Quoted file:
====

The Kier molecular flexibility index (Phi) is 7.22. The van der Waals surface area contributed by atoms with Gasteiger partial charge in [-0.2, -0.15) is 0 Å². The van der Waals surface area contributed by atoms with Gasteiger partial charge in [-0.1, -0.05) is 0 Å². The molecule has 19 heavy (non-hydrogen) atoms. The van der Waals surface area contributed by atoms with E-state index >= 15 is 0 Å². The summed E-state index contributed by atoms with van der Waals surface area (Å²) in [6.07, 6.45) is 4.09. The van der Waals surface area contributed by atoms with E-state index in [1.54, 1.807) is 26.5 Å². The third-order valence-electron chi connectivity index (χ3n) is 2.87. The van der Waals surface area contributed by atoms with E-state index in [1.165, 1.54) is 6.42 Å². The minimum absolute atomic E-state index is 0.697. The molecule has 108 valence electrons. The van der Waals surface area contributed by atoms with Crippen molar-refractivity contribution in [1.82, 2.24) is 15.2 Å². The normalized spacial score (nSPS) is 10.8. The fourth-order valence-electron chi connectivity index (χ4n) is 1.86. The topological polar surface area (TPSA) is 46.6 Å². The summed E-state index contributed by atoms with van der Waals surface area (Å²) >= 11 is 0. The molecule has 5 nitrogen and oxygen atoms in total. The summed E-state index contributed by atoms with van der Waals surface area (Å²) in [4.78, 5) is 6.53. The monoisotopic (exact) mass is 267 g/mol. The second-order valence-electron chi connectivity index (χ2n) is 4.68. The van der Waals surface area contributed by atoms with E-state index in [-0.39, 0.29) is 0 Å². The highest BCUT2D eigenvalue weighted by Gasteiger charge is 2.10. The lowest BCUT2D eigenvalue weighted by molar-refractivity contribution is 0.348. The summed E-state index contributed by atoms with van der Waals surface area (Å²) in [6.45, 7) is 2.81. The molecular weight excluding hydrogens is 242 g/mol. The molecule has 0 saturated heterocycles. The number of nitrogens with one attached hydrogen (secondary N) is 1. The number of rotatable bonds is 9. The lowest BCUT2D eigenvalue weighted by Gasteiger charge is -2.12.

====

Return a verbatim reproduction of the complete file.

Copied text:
The Kier molecular flexibility index (Phi) is 7.22. The van der Waals surface area contributed by atoms with Gasteiger partial charge in [-0.2, -0.15) is 0 Å². The van der Waals surface area contributed by atoms with Gasteiger partial charge in [-0.1, -0.05) is 0 Å². The molecule has 19 heavy (non-hydrogen) atoms. The van der Waals surface area contributed by atoms with E-state index >= 15 is 0 Å². The summed E-state index contributed by atoms with van der Waals surface area (Å²) in [6.07, 6.45) is 4.09. The van der Waals surface area contributed by atoms with E-state index in [1.54, 1.807) is 26.5 Å². The third-order valence-electron chi connectivity index (χ3n) is 2.87. The van der Waals surface area contributed by atoms with E-state index in [1.165, 1.54) is 6.42 Å². The minimum absolute atomic E-state index is 0.697. The molecule has 108 valence electrons. The van der Waals surface area contributed by atoms with Crippen molar-refractivity contribution in [1.82, 2.24) is 15.2 Å². The normalized spacial score (nSPS) is 10.8. The fourth-order valence-electron chi connectivity index (χ4n) is 1.86. The topological polar surface area (TPSA) is 46.6 Å². The summed E-state index contributed by atoms with van der Waals surface area (Å²) >= 11 is 0. The molecule has 5 nitrogen and oxygen atoms in total. The summed E-state index contributed by atoms with van der Waals surface area (Å²) in [4.78, 5) is 6.53. The monoisotopic (exact) mass is 267 g/mol. The second-order valence-electron chi connectivity index (χ2n) is 4.68. The van der Waals surface area contributed by atoms with E-state index in [-0.39, 0.29) is 0 Å². The highest BCUT2D eigenvalue weighted by Gasteiger charge is 2.10. The lowest BCUT2D eigenvalue weighted by molar-refractivity contribution is 0.348. The summed E-state index contributed by atoms with van der Waals surface area (Å²) in [6.45, 7) is 2.81. The molecular weight excluding hydrogens is 242 g/mol. The molecule has 0 saturated heterocycles. The number of nitrogens with one attached hydrogen (secondary N) is 1. The number of rotatable bonds is 9. The lowest BCUT2D eigenvalue weighted by Gasteiger charge is -2.12.